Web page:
Exchange-traded funds (ETFs) have been around for nearly 30 years, but the idea behind them goes back even further. ETFs take the phrase, “don’t put all your eggs in one basket” and turn it into a product you can purchase based on different criteria or individual investment goals. Today, ETFs comprise large portions of retirement portfolios and taxable trading accounts, but they aren’t always suitable for every investor. Read on for your ultimate guide to exchange-traded funds. Or, if you have immediate questions, contact our team at Good Life Mt. Pleasant today! We can’t wait to help you work towards your financial goals.
How Do ETFs Work?
An ETF is a basket of stocks, bonds, or other securities, similar to a mutual fund. ETFs are designed and launched by different companies and asset managers, such as Blackrock, State Street, or Vanguard. ETFs follow a particular investment theme and allow investors to buy a wide range of stocks within a single, tradable product.
ETFs come in many different shapes and sizes. Some track the market as a whole, while others follow specific sectors, asset classes, or countries. In addition, some ETFs use leverage and make sophisticated trades that aren’t for novice investors – there’s something for everyone when it comes to ETFs!
ETFs are similar to mutual funds but have a few distinct differences. Mutual funds also offer a basket of assets under a single product; however, they aren’t traded on exchanges. Instead, mutual funds buy and sell assets after the trading day ends and use Net Asset Value (NAV) to determine the fund’s share price. Additionally, mutual fund investors buy and sell shares directly with the fund company, unlike ETF investors who trade with each other on the exchanges during the trading day.
When trading ETFs, knowing what you’re investing in and who you’re investing with is essential. Use the following factors to help guide your decision-making when buying ETFs.
- Active vs. Passive: Active ETFs have a living, breathing manager picking the assets under the ETF’s umbrella. Managers buy and sell assets based on their models or timeframes, usually trying to beat market averages. Passive ETFs don’t have a manager; they track an index like the S&P 500 or Russell 2000 and are cheaper on average than active funds since there is no manager to pay.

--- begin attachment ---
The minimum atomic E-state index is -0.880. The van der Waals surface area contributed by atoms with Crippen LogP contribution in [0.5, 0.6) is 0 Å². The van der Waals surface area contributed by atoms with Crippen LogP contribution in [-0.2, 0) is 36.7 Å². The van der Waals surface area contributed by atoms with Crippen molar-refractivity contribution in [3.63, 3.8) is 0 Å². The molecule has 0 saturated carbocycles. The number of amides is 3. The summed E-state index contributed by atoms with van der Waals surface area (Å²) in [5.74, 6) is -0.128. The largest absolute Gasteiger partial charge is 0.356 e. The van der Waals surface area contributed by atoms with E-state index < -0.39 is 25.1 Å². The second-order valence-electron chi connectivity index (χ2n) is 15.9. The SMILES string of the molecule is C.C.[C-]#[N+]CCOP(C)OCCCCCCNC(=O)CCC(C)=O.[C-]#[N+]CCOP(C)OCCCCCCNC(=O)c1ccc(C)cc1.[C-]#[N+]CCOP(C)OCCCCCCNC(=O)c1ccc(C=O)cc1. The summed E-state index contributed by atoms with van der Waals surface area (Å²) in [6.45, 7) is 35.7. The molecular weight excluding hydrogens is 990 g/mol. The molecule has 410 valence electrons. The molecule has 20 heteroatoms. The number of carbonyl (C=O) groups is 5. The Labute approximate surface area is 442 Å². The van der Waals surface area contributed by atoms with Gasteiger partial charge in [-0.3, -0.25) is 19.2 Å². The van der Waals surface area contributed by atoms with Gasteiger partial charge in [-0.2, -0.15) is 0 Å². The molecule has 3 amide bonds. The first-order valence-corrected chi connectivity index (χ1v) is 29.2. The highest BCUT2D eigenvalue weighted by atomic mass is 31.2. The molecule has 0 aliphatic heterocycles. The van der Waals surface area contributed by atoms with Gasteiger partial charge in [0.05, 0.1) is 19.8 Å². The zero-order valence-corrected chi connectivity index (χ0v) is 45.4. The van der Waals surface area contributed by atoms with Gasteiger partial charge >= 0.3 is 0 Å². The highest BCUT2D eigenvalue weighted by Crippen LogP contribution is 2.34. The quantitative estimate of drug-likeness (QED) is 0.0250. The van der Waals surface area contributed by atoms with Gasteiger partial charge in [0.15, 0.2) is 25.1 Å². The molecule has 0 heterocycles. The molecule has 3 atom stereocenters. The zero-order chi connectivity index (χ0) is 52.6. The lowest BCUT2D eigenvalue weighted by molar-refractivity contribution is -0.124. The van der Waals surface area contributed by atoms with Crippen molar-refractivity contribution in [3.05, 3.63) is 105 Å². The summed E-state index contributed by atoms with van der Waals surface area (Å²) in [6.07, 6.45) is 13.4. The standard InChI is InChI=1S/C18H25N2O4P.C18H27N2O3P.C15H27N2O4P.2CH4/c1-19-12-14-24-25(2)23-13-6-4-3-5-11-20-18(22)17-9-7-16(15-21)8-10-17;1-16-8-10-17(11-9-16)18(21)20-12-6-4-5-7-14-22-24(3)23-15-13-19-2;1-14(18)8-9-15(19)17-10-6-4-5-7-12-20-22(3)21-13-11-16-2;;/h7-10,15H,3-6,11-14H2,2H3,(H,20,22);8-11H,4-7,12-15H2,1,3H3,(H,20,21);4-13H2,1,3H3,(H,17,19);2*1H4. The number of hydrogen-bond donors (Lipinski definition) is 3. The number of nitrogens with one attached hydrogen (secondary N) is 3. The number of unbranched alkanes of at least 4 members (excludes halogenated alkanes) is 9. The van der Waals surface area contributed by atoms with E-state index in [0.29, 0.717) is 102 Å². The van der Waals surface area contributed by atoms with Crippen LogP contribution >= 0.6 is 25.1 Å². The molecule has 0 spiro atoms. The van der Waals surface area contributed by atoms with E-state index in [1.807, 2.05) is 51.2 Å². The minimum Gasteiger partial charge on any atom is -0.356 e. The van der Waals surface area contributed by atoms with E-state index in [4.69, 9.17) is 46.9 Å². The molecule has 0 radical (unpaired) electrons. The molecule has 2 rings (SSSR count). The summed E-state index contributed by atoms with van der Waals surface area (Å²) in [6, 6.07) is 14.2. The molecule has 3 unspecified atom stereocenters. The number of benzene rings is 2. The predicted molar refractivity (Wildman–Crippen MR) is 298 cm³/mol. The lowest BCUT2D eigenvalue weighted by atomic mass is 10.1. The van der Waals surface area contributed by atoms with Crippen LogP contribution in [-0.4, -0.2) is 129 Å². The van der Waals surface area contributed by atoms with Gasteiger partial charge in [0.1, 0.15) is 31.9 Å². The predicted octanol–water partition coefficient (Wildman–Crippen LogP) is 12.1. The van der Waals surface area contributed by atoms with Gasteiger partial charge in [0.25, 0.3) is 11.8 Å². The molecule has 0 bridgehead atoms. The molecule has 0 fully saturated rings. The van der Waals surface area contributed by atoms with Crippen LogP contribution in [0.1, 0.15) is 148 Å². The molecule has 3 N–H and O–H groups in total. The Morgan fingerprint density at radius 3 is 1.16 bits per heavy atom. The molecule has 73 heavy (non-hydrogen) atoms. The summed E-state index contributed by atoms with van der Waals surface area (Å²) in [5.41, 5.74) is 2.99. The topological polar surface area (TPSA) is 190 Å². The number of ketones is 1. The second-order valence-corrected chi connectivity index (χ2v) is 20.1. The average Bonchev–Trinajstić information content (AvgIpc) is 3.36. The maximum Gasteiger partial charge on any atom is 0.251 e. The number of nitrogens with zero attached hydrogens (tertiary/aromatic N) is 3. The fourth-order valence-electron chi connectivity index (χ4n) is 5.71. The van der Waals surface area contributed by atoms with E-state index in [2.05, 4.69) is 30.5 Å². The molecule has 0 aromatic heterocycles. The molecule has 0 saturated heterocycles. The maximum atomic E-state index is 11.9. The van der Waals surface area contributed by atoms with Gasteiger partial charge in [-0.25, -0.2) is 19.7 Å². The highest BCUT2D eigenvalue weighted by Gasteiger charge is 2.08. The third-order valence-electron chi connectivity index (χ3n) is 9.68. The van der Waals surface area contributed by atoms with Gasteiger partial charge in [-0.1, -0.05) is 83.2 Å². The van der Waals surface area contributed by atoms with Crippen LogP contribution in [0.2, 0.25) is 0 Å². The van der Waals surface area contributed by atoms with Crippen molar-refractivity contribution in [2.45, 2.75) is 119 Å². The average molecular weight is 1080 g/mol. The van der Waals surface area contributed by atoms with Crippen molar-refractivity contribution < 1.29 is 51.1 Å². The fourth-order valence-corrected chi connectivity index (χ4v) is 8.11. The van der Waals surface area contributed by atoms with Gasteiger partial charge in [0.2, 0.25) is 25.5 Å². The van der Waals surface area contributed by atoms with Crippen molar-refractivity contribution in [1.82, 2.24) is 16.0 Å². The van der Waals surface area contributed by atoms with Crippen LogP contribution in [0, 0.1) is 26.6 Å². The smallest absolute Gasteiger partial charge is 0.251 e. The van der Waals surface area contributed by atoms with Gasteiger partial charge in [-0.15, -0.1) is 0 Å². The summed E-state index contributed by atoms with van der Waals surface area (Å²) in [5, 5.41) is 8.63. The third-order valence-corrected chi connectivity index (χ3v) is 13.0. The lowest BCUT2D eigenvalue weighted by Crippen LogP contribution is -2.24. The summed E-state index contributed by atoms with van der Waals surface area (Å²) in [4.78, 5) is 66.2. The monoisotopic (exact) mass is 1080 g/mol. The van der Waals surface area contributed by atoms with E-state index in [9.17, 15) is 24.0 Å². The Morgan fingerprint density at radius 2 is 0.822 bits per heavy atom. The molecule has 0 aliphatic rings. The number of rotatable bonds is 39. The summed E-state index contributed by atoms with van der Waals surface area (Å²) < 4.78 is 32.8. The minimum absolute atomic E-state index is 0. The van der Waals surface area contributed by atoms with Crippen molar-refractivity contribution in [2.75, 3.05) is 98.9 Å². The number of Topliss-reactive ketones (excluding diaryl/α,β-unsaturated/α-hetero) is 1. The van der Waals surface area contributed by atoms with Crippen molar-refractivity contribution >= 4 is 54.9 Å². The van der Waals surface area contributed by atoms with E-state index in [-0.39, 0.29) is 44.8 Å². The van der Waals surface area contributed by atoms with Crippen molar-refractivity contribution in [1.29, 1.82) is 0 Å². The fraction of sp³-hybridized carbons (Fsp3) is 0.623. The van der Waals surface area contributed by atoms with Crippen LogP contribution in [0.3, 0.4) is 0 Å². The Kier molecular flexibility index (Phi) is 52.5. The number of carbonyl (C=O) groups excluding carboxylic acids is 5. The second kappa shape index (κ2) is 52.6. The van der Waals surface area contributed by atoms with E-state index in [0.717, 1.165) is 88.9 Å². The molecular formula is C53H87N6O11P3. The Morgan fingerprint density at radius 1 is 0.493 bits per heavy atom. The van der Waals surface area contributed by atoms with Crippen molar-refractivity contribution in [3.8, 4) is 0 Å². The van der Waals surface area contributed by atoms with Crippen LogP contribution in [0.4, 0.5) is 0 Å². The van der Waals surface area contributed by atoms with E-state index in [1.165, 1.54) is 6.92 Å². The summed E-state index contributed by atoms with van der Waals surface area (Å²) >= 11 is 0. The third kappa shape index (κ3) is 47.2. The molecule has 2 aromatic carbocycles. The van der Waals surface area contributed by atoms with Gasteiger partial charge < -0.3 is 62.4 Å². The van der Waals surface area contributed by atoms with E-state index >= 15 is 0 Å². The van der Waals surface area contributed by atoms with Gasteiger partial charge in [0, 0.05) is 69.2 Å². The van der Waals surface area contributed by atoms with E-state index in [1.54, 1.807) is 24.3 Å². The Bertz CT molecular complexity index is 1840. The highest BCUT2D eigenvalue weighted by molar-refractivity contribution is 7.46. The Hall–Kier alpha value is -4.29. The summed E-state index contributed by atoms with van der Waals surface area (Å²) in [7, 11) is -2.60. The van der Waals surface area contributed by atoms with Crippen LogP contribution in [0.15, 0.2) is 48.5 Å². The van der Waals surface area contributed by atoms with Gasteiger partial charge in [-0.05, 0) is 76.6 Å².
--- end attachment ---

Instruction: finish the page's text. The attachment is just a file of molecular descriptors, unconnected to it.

- Weighting Methodology: Each ETF will have rules based on which assets are added or removed to the portfolio. Most of the larger ETFs use a market-cap weight system, where the stocks with the largest market cap have the largest share of the assets in the ETF portfolio.
- Expense Ratio: Whether active or passive, sector or broad-market, leveraged or unleveraged, all ETFs carry a price. The expense ratio attached to an ETF shows how much it costs an investor to buy into the fund.
Tax Efficiency – Since ETFs are traded on exchanges amongst individual investors, the fund company doesn’t need to buy or sell assets frequently to meet investor redemptions. This means fewer capital gains distributions and fewer taxable events for ETF investors versus mutual fund investors. As a result, ETFs are a better vehicle than mutual funds if trading in a taxable account.
Liquidity and Control – An ETF is traded on an exchange like the NYSE or NASDAQ. Unlike mutual funds, ETFs can be bought and sold throughout the trading day, which allows for more precise entry and exit points once an investor’s objectives have been met. Mutual funds can only be sold after the trading day ends, and NAV can be computed.
No Minimums – Many mutual funds require a ‘down payment’ for access to the fund, usually starting with $3,000 but sometimes more. You would need at least $3,000 for an initial investment in such a fund, but ETF investments can be started for a single share’s price.
Overtrading – Since ETFs are traded on exchanges, and most brokers have dropped commissions, the impetus to trade can be strong, sometimes too strong. Mutual funds can’t be flipped during the day, but ETFs can be bought and sold anytime during open market hours, often resulting in overtrading.
Advantages Fade in Tax-Deferred Accounts – Many retirement vehicles like 401(k) accounts don’t allow ETFs to be owned, only mutual funds or annuities. Individual Retirement Accounts (IRAs) allow ETF ownership, but some 401(k) plans don’t allow them, nor do any other exchange-traded product. Additionally, the tax benefits of owning ETFs fade a bit when holding them in a tax-advantaged account. For example, a Roth IRA provides tax-free growth on all contributions. A capital gains distribution into a tax-advantaged account won’t have the same drawbacks as a similar distribution into a taxable account.
Other Careful Considerations
EFTs trade like stocks, are subject to investment risk, fluctuate in market value, and may trade at prices above or below the ETFs net value asset (NVA). Upon redemption, the value of fund shares may be worth more or less than their original cost. ETFs carry additional risks such as not being diversified, possible trading halts, and index tracking errors.
Investing in mutal funds involves risks, including possible loss of principal. Fund value will fluctuate with market conditions and it may not achieve its investment objective.
Work Towards Your Goals Today
We hope you enjoyed this guide to exchange-traded funds! If you have any additional questions, remember to contact our team of financial advisors at Good Life Mt. Pleasant.
Whether you’re new to investing and want some guidance, saving for a new home, planning for retirement, or have some other financial goal in mind, we are here to help you build a plan for success. Contact us today to get started!
The opinions voiced are for general information only and are not intended to provide specific tax advice or recommendations for any individual.